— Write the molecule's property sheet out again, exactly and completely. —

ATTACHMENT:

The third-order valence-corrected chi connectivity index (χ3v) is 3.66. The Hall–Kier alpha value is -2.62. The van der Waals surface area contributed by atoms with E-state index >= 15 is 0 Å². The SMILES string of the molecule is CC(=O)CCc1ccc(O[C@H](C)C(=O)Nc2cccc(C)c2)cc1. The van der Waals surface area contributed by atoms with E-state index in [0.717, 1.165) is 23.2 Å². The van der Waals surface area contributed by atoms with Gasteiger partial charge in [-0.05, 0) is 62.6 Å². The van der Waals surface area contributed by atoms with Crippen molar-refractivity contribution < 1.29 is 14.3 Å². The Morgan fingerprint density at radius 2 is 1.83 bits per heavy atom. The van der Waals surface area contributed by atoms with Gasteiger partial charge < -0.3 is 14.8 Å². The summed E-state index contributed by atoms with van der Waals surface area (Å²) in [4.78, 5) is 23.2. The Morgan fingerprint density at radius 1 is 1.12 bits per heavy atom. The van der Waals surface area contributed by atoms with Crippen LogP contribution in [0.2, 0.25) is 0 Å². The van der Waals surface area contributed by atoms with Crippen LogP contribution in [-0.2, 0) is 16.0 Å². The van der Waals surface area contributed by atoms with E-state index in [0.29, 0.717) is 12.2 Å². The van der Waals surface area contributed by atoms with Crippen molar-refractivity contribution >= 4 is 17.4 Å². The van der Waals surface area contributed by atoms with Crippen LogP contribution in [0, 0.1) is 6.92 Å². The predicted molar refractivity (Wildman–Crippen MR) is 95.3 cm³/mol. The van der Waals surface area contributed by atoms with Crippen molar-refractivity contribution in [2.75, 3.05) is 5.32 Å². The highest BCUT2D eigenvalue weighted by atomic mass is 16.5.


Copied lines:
The third-order valence-corrected chi connectivity index (χ3v) is 3.66. The Hall–Kier alpha value is -2.62. The van der Waals surface area contributed by atoms with E-state index >= 15 is 0 Å². The SMILES string of the molecule is CC(=O)CCc1ccc(O[C@H](C)C(=O)Nc2cccc(C)c2)cc1. The van der Waals surface area contributed by atoms with E-state index in [0.717, 1.165) is 23.2 Å². The van der Waals surface area contributed by atoms with Gasteiger partial charge in [-0.05, 0) is 62.6 Å². The van der Waals surface area contributed by atoms with Crippen molar-refractivity contribution < 1.29 is 14.3 Å². The Morgan fingerprint density at radius 2 is 1.83 bits per heavy atom. The van der Waals surface area contributed by atoms with Gasteiger partial charge < -0.3 is 14.8 Å². The summed E-state index contributed by atoms with van der Waals surface area (Å²) in [4.78, 5) is 23.2. The Morgan fingerprint density at radius 1 is 1.12 bits per heavy atom. The van der Waals surface area contributed by atoms with Crippen LogP contribution in [0.2, 0.25) is 0 Å². The van der Waals surface area contributed by atoms with Crippen LogP contribution in [-0.2, 0) is 16.0 Å². The van der Waals surface area contributed by atoms with E-state index in [0.29, 0.717) is 12.2 Å². The van der Waals surface area contributed by atoms with Crippen molar-refractivity contribution >= 4 is 17.4 Å². The van der Waals surface area contributed by atoms with Crippen LogP contribution in [0, 0.1) is 6.92 Å². The predicted molar refractivity (Wildman–Crippen MR) is 95.3 cm³/mol. The van der Waals surface area contributed by atoms with Crippen molar-refractivity contribution in [2.75, 3.05) is 5.32 Å². The highest BCUT2D eigenvalue weighted by atomic mass is 16.5.